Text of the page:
Worm/Trojans: a Double Threat from Malicious Code
With more and more Worm/Trojan type viruses appearing, today’s Oxygen3 24h-365d will look at the double threat that this type of malicious code represents for users.
On the one hand, Worm/Trojans are able to spread rapidly via e-mail or across the Internet, sniffing out vulnerable computers. They are also able however, to take Trojan-type actions, such as controlling certain communication ports on a computer, leaving them open for a hacker to access the computer. They can operate as a single malicious code capable of launching all actions, as was the case with the Opaserv virus. However, more often than not they are worms which spread via e-mail and download other files containing Trojans once they have entered the computer.
One of the most significant Worm/Trojans, and a pioneer of the second technique, is Bugbear, which last year caused a serious epidemic. As reported by Oxygen3 24h-365d at the time, this is a worm that spreads across the Internet via e-mail and, once it has infected a computer, downloads a Trojan called PWS.BugBear, which is designed to make external connections through a communication port. BugBear led the way for others such as Opaserv, Lovgate, Randon or Deloder, which spreads via IRC and can carry out a number of dangerous actions on infected computers.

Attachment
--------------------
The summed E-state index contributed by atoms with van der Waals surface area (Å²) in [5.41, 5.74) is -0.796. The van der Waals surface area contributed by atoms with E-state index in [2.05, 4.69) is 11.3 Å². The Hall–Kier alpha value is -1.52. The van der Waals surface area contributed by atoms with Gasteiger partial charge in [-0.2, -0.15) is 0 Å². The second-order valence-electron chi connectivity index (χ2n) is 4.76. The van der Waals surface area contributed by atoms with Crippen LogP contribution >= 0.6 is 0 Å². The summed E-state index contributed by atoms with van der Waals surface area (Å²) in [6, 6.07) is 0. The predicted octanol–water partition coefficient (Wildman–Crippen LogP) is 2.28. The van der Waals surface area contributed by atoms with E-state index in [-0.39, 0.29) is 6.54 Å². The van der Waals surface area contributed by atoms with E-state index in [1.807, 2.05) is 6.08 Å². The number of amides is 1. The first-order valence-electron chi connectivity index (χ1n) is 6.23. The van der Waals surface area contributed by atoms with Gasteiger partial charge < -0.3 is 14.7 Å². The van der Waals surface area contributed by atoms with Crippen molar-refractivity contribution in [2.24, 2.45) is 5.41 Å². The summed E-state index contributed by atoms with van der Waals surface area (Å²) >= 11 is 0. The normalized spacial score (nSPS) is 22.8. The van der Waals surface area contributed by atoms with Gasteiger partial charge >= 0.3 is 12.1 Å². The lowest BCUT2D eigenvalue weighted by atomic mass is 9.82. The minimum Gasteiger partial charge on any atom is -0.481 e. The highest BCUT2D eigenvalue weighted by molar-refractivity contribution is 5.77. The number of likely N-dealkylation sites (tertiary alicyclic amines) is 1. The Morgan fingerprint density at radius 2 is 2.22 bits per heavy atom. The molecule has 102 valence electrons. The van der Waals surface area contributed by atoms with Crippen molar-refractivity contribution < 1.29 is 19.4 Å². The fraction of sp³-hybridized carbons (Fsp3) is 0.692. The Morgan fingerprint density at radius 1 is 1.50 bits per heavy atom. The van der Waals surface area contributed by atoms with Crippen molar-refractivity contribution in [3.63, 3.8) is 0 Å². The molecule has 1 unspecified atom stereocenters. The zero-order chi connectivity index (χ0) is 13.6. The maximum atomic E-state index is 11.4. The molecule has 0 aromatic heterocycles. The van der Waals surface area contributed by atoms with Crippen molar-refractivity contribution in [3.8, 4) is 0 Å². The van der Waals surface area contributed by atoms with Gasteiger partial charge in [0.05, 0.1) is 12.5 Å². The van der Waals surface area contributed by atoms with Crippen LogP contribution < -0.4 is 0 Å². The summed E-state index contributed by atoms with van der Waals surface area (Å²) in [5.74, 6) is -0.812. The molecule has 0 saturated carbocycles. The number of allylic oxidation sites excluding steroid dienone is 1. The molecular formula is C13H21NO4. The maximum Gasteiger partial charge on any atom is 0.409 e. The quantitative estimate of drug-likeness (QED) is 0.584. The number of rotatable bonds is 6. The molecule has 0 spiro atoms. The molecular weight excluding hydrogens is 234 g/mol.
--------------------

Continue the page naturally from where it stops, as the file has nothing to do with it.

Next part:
The proliferation of this kind of malicious code highlights the need to use a reliable antivirus with regular updates to provide protection against all known viruses. If such a solution also has a personal firewall, as is the case with Panda Antivirus Platinum 7.0, this additional protection can prevent Trojans from opening backdoors on the system.